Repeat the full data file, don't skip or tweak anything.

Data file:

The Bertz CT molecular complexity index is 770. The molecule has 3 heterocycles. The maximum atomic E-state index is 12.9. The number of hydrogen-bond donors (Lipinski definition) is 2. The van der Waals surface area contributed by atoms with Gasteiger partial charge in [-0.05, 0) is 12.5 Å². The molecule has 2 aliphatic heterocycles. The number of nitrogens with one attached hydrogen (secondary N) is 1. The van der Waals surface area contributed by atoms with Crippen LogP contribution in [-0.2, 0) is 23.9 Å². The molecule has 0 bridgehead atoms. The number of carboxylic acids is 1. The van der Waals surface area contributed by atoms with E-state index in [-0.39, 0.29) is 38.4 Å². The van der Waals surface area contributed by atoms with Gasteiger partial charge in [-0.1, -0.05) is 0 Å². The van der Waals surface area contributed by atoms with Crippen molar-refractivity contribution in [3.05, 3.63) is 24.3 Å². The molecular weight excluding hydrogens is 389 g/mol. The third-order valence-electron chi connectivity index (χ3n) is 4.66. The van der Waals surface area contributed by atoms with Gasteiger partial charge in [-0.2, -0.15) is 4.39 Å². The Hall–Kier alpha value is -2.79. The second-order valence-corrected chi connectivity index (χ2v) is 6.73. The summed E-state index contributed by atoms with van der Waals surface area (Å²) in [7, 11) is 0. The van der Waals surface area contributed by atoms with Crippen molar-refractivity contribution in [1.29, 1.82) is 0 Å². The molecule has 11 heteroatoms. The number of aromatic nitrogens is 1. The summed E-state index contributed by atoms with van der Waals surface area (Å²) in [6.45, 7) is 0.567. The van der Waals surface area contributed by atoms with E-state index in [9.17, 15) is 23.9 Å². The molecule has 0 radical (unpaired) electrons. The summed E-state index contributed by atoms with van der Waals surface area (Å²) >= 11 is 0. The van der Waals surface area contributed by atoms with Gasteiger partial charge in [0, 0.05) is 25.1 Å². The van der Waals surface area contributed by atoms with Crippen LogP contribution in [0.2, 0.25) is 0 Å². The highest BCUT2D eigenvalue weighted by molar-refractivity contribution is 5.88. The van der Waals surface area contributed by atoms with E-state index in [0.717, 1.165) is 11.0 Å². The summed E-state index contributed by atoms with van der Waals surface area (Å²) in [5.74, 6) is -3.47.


The Bertz CT molecular complexity index is 770. The molecule has 3 heterocycles. The maximum atomic E-state index is 12.9. The number of hydrogen-bond donors (Lipinski definition) is 2. The van der Waals surface area contributed by atoms with Gasteiger partial charge in [-0.05, 0) is 12.5 Å². The molecule has 2 aliphatic heterocycles. The number of nitrogens with one attached hydrogen (secondary N) is 1. The van der Waals surface area contributed by atoms with Crippen LogP contribution in [-0.2, 0) is 23.9 Å². The molecule has 0 bridgehead atoms. The number of carboxylic acids is 1. The van der Waals surface area contributed by atoms with E-state index in [-0.39, 0.29) is 38.4 Å². The van der Waals surface area contributed by atoms with Gasteiger partial charge in [-0.1, -0.05) is 0 Å². The van der Waals surface area contributed by atoms with Crippen molar-refractivity contribution in [3.05, 3.63) is 24.3 Å². The molecular weight excluding hydrogens is 389 g/mol. The third-order valence-electron chi connectivity index (χ3n) is 4.66. The van der Waals surface area contributed by atoms with Gasteiger partial charge in [-0.2, -0.15) is 4.39 Å². The Hall–Kier alpha value is -2.79. The second-order valence-corrected chi connectivity index (χ2v) is 6.73. The summed E-state index contributed by atoms with van der Waals surface area (Å²) in [7, 11) is 0. The van der Waals surface area contributed by atoms with Crippen molar-refractivity contribution in [1.29, 1.82) is 0 Å². The molecule has 11 heteroatoms. The number of aromatic nitrogens is 1. The summed E-state index contributed by atoms with van der Waals surface area (Å²) in [6.45, 7) is 0.567. The van der Waals surface area contributed by atoms with E-state index in [9.17, 15) is 23.9 Å². The molecule has 0 radical (unpaired) electrons. The summed E-state index contributed by atoms with van der Waals surface area (Å²) >= 11 is 0. The van der Waals surface area contributed by atoms with Gasteiger partial charge in [0, 0.05) is 25.1 Å². The van der Waals surface area contributed by atoms with Crippen LogP contribution in [0.2, 0.25) is 0 Å². The highest BCUT2D eigenvalue weighted by molar-refractivity contribution is 5.88. The van der Waals surface area contributed by atoms with E-state index in [0.717, 1.165) is 11.0 Å². The summed E-state index contributed by atoms with van der Waals surface area (Å²) in [5.74, 6) is -3.47.